Please email our wine guy, Jeremy Parzen (by clicking here), if you would like to attend our FREE Barbaresco tasting Tuesday, May 25, at 6 p.m. Not only are we opening a Barbaresco. We’ll be pouring and discussing a 2008 single-vineyard Barbaresco from a top producer. The wines will also be available for sale after the event. And guests who order them at dinner will pay the retail (not wine list) price.

The Elegant Power of Valpolicella
featuring the Amarone of
Monte Zovo

VIRTUAL WINE DINNER

Thursday, May 27
7:30 p.m.

Please reserve by emailing
event moderator
Jeremy Parzen
(jparzen@gmail.com)
click link to send

$119 per couple

Includes 3 bottles of wine.

Pick-up between 5-7 p.m.
Dinner at 7:30 p.m.

Guests will be provided with a Zoom link.

MENU

Frittata agli Asparagi e Ricotta
con Pomodoro Fresco
Asparagus and ricotta frittata
with fresh tomato sauce
Impero 2019 Terre di Chieti Chardonnay, Abruzzo

Lasagne alla Genovese
White pesto, potato, and green beans lasagna
Poggio le Volpi 2018 Roma Rosso, Latium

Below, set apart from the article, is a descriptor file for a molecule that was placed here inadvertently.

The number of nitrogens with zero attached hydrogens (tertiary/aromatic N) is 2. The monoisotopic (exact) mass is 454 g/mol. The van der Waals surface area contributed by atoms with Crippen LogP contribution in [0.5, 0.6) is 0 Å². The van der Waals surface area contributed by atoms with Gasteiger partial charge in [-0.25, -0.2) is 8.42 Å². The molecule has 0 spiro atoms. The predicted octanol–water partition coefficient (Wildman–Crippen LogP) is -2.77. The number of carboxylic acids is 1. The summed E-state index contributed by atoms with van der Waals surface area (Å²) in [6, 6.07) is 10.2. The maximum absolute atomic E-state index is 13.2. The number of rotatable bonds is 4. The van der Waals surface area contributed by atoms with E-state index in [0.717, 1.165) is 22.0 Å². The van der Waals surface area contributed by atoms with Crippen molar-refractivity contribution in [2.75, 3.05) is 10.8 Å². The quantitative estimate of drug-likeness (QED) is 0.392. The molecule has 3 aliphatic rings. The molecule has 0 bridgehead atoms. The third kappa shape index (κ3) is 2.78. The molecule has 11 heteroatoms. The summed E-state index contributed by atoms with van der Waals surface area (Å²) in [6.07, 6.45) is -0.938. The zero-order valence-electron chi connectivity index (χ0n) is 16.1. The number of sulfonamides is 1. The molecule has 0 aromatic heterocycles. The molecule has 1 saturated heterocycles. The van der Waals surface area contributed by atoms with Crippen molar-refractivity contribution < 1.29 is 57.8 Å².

Spezzatino con Patate
Classic slow-cooked beef and potatoes stew
Monte Zovo 2016 Amarone della Valpolicella, Veneto

We have another great lineup for you this Thursday for our continuing virtual wine dinner series: Amarone della Valpolicella Classico, one of Italy’s greatest and most collected red wines.

Of all the Italian great reds, Amarone is arguably the one that Americans know least. And that’s a pity because when you pour a great Amarone for Napa Valley Cabernet Sauvignon fans, they immediately recognize and appreciate the power and depth of the big, structured wines.

Because of the unusual way that it is produced, Amarone is one of the world’s most unique wines. And it represents a link to the past when nearly all red wine was made as sweet, dried-grape wine.

Before the 1930s, when dry wines began to be fashionable in Europe, Valpolicella produced Italy’s top dried-grape wine: Recioto della Valpolicella. But some time between the two world wars, winemakers there decided to let the wines complete their fermentation, thus resulting in a dry as opposed to sweet wine. But they continued the tradition of drying the grapes before fermentation. Along the way, they produced a new style of wine, with great power and finesse.

Today, these wines are favorites of Germans, Swiss, and the nordic countries. In America, we have yet to catch on. But we’re hoping to change all that this Thursday for our virtual wine dinner.

We hope you can join us and thank you for the continued support!

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